6 Friendly Dragon Books For Little Kids

Dragons are creatures of amazing literary versatility. My preschool and kindergarten children love the magic of dragons, but they aren’t ready for the intense, fire-breathing kind. Luckily there are plenty of sweet and funny dragon books out there with just a few innocent flames or none at all. Of course, Dragons Love Tacos and Dragons Love Tacos 2 are frequent read aloud requests at our house, but when we need a break from spicy salsa jokes, here are six more of our top choices:

Not Your Typical Dragon, by Dan Bar-el and Tim Bowers
My kids think it’s hilarious that young Crispin is asked to light the candles on his seventh birthday cake instead of blow them out—dragons of his age are expected to begin breathing fire, after all. Crispin’s attempts don’t turn out as expected though, with various items—from band-aids to marshmallows—flying out of his mouth instead. Others spurn Crispin for his quirkiness, but he eventually gets the chance to shine. Very young readers can enjoy this story and its cheerful illustrations simply for their fun, but this title is also a great one for discussions about appreciating differences, as children are ready.

This Book is Not About Dragons, by Shelley Moore Thomas and Fred Koehler
This book evokes the classic hilarity of a narrator not fully aware of his situation. Glimpses of dragon parts poke out of the shadows as Mouse claims with certainty that there are no dragons, because, “This book is not about dragons.” Expect snorts of laughter as the stubborn mouse stands his ground, even as everything around him goes up in flames and the other characters run away in terror. In the end, “This book is about dragons,” and it’s a great one to add to any dragon enthusiast’s collection.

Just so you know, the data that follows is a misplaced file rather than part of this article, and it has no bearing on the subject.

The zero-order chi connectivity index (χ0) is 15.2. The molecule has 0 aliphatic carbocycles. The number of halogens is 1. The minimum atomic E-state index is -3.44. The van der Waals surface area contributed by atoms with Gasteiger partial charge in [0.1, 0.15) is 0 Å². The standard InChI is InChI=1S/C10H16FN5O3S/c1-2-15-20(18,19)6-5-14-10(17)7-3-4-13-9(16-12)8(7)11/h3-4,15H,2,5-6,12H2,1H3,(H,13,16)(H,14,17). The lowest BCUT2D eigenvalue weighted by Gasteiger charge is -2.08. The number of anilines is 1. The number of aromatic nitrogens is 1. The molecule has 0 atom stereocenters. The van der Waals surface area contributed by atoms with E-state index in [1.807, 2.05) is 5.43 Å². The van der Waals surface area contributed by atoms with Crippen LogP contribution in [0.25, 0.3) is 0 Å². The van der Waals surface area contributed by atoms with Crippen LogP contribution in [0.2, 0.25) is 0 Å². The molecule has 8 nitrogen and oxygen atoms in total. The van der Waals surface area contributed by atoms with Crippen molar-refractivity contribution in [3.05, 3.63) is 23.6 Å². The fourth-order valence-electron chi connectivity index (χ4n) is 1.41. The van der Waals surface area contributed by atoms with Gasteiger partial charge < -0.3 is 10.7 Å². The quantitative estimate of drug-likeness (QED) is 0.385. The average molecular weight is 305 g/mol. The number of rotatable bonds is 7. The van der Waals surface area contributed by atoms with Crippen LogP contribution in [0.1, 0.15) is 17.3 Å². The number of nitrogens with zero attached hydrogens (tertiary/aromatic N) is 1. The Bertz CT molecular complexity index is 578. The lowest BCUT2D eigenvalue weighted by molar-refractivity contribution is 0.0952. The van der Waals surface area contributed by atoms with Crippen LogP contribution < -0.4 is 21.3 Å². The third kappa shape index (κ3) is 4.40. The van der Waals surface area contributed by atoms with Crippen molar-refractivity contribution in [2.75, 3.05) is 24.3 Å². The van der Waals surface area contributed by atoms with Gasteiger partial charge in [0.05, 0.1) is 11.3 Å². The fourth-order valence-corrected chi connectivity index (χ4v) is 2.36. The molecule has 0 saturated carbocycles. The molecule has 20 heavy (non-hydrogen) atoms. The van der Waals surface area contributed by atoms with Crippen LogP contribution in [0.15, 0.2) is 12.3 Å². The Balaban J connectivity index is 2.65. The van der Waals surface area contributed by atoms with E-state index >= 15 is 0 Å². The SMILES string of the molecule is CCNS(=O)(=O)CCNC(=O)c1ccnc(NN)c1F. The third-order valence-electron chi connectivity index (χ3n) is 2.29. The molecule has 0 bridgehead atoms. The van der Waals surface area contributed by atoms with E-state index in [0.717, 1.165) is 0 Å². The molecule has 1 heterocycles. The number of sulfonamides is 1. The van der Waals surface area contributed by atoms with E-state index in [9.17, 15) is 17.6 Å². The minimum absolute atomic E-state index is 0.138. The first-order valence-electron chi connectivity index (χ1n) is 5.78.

Dragon Was Terrible, by Kelly DiPucchio and Greg Pizzoli
Dragon’s behavior is deplorable (and uncannily three-year-old-like, making for great opportunities for subtle reminders). When the kingdom is at its wit’s end trying to control the beast, a smart young boy steps in with a creative tactic. Dragon tries to put up a disinterested front, but he just can’t resist the lure of a good storybook. This is a title parents won’t mind having on bedtime repeat so they can appreciate the clever jokes and illustrations along with their kids.

Dragon Gets By, by Dav Pilkey
Titles in Dav Pilkey’s “Dragon Tales” series are perennial favorites of my own children and others I’ve known. He achieves a hallmark of a great early reader book, successfully adding depth and humor to very simple text via illustrations. In this series of vignettes, Dragon wakes up groggy and spends the day confusing all his daily tasks, from buttering his tea and sipping his toast to mixing up his vacuum and lawnmower. Dragon never gets grouchy, though—he rolls with his mistakes all day, finally crawling into his houseplants to for the night after sleepily watering his bed. If your kids aren’t reading on their own yet, the Dragon Tales titles make for great read-alouds with an early chapter book feel.

Dragons and Marshmallows (Zoey and Sassafrass #1), by Asia Citro and Marion Lindsay
If you haven’t discovered this new series yet, you’re in for a treat. In the introductory title, Zoey is elated to find out that her scientist mother has a secret side job as a healer for sick or hurt magical animals. When her mom heads out of town on a business trip, Zoey assumes her role, and her first patient is a lethargic baby dragon. Asia Citro masterfully incorporates lessons about the scientific method into the story. The dragon on the cover drew in my kids, but they stayed interested to find out the outcomes of all Zoey’s experiments.

Three Tales of My Father’s Dragon: My Father’s Dragon, Elmer and the Dragons, and the Dragons of Blueland, by Ruth Stiles Gannett and Ruth Chrisman Gannett
The stories in this trilogy of early chapter books are timeless. In the first title, young Elmer Elevator journeys to Wild Island to rescue a baby dragon, pulling something different out of his knapsack to outsmart each troupe of wild animals he encounters along the way. The remaining two stories are about Elmer’s adventures with the friendly and earnest dragon. These books are childhood must-reads; every child deserves to imagine what it would be like to fly across the ocean perched on a dragon’s back.

Are your kids dragon-lovers, too? Which stories captivate their imaginations?


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